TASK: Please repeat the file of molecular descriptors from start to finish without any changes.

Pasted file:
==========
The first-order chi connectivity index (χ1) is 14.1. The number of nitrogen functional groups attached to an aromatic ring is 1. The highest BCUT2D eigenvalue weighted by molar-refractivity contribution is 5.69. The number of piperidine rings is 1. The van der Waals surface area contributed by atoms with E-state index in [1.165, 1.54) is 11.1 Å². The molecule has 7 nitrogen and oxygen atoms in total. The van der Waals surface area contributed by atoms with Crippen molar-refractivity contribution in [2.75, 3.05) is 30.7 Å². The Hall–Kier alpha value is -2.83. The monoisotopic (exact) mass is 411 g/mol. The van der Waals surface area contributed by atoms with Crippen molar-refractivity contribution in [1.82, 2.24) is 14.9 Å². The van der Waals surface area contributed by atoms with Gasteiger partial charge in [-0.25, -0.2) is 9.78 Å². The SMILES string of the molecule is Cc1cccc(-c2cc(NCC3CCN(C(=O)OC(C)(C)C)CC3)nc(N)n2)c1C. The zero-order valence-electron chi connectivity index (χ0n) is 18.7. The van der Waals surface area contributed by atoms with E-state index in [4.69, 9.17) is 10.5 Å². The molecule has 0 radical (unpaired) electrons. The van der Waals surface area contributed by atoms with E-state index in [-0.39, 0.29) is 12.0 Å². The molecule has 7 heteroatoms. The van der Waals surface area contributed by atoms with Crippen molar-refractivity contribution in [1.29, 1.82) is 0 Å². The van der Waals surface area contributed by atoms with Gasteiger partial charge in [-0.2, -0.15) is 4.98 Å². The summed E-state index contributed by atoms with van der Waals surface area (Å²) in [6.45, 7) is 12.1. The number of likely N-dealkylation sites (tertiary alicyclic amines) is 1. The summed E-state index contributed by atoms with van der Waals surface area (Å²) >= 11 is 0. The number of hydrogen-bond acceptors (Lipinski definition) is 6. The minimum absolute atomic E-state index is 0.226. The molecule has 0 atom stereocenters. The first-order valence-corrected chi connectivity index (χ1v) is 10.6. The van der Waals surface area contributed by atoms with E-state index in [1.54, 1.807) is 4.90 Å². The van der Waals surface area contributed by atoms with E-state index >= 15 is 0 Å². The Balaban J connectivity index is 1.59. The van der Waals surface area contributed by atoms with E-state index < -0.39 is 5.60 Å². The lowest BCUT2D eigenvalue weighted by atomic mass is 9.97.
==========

The first-order chi connectivity index (χ1) is 14.1. The number of nitrogen functional groups attached to an aromatic ring is 1. The highest BCUT2D eigenvalue weighted by molar-refractivity contribution is 5.69. The number of piperidine rings is 1. The van der Waals surface area contributed by atoms with E-state index in [1.165, 1.54) is 11.1 Å². The molecule has 7 nitrogen and oxygen atoms in total. The van der Waals surface area contributed by atoms with Crippen molar-refractivity contribution in [2.75, 3.05) is 30.7 Å². The Hall–Kier alpha value is -2.83. The monoisotopic (exact) mass is 411 g/mol. The van der Waals surface area contributed by atoms with Crippen molar-refractivity contribution in [1.82, 2.24) is 14.9 Å². The van der Waals surface area contributed by atoms with Gasteiger partial charge in [-0.25, -0.2) is 9.78 Å². The SMILES string of the molecule is Cc1cccc(-c2cc(NCC3CCN(C(=O)OC(C)(C)C)CC3)nc(N)n2)c1C. The zero-order valence-electron chi connectivity index (χ0n) is 18.7. The van der Waals surface area contributed by atoms with E-state index in [4.69, 9.17) is 10.5 Å². The molecule has 0 radical (unpaired) electrons. The van der Waals surface area contributed by atoms with E-state index in [-0.39, 0.29) is 12.0 Å². The molecule has 7 heteroatoms. The van der Waals surface area contributed by atoms with Crippen molar-refractivity contribution in [1.29, 1.82) is 0 Å². The van der Waals surface area contributed by atoms with Gasteiger partial charge in [-0.2, -0.15) is 4.98 Å². The summed E-state index contributed by atoms with van der Waals surface area (Å²) in [6.45, 7) is 12.1. The number of likely N-dealkylation sites (tertiary alicyclic amines) is 1. The summed E-state index contributed by atoms with van der Waals surface area (Å²) >= 11 is 0. The number of hydrogen-bond acceptors (Lipinski definition) is 6. The minimum absolute atomic E-state index is 0.226. The molecule has 0 atom stereocenters. The first-order valence-corrected chi connectivity index (χ1v) is 10.6. The van der Waals surface area contributed by atoms with E-state index in [1.54, 1.807) is 4.90 Å². The van der Waals surface area contributed by atoms with E-state index >= 15 is 0 Å². The Balaban J connectivity index is 1.59. The van der Waals surface area contributed by atoms with E-state index < -0.39 is 5.60 Å². The lowest BCUT2D eigenvalue weighted by atomic mass is 9.97.